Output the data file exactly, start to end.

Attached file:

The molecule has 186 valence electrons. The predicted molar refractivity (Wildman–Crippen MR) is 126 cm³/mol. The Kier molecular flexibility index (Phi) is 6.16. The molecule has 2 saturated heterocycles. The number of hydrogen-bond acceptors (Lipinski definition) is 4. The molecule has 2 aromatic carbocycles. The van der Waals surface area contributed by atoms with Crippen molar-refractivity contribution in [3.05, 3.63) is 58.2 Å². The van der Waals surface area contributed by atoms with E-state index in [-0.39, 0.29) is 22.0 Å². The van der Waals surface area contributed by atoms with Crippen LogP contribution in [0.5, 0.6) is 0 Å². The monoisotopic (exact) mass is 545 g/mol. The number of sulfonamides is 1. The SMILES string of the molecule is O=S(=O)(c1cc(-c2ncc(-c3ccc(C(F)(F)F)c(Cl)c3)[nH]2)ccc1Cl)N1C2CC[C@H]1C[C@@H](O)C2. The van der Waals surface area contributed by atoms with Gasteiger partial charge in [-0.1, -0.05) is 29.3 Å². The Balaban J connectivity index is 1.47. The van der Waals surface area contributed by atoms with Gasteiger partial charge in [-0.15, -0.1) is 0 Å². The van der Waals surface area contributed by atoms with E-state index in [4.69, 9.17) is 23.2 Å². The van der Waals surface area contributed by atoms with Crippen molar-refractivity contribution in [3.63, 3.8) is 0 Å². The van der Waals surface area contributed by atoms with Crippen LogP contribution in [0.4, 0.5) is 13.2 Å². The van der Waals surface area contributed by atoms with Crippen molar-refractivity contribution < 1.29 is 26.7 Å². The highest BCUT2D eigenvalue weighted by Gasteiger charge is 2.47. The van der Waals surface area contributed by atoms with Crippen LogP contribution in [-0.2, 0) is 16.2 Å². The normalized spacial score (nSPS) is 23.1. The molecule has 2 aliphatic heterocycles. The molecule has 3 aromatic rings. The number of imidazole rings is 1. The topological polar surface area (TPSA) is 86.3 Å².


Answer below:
The molecule has 186 valence electrons. The predicted molar refractivity (Wildman–Crippen MR) is 126 cm³/mol. The Kier molecular flexibility index (Phi) is 6.16. The molecule has 2 saturated heterocycles. The number of hydrogen-bond acceptors (Lipinski definition) is 4. The molecule has 2 aromatic carbocycles. The van der Waals surface area contributed by atoms with Crippen molar-refractivity contribution in [3.05, 3.63) is 58.2 Å². The van der Waals surface area contributed by atoms with E-state index in [-0.39, 0.29) is 22.0 Å². The van der Waals surface area contributed by atoms with Crippen LogP contribution in [0.5, 0.6) is 0 Å². The monoisotopic (exact) mass is 545 g/mol. The number of sulfonamides is 1. The SMILES string of the molecule is O=S(=O)(c1cc(-c2ncc(-c3ccc(C(F)(F)F)c(Cl)c3)[nH]2)ccc1Cl)N1C2CC[C@H]1C[C@@H](O)C2. The van der Waals surface area contributed by atoms with Gasteiger partial charge in [-0.1, -0.05) is 29.3 Å². The Balaban J connectivity index is 1.47. The van der Waals surface area contributed by atoms with Gasteiger partial charge in [-0.15, -0.1) is 0 Å². The van der Waals surface area contributed by atoms with E-state index in [4.69, 9.17) is 23.2 Å². The van der Waals surface area contributed by atoms with Crippen molar-refractivity contribution in [3.63, 3.8) is 0 Å². The van der Waals surface area contributed by atoms with Crippen LogP contribution in [0.4, 0.5) is 13.2 Å². The van der Waals surface area contributed by atoms with Crippen molar-refractivity contribution < 1.29 is 26.7 Å². The highest BCUT2D eigenvalue weighted by Gasteiger charge is 2.47. The van der Waals surface area contributed by atoms with Crippen LogP contribution in [-0.2, 0) is 16.2 Å². The normalized spacial score (nSPS) is 23.1. The molecule has 2 aliphatic heterocycles. The molecule has 3 aromatic rings. The number of imidazole rings is 1. The topological polar surface area (TPSA) is 86.3 Å².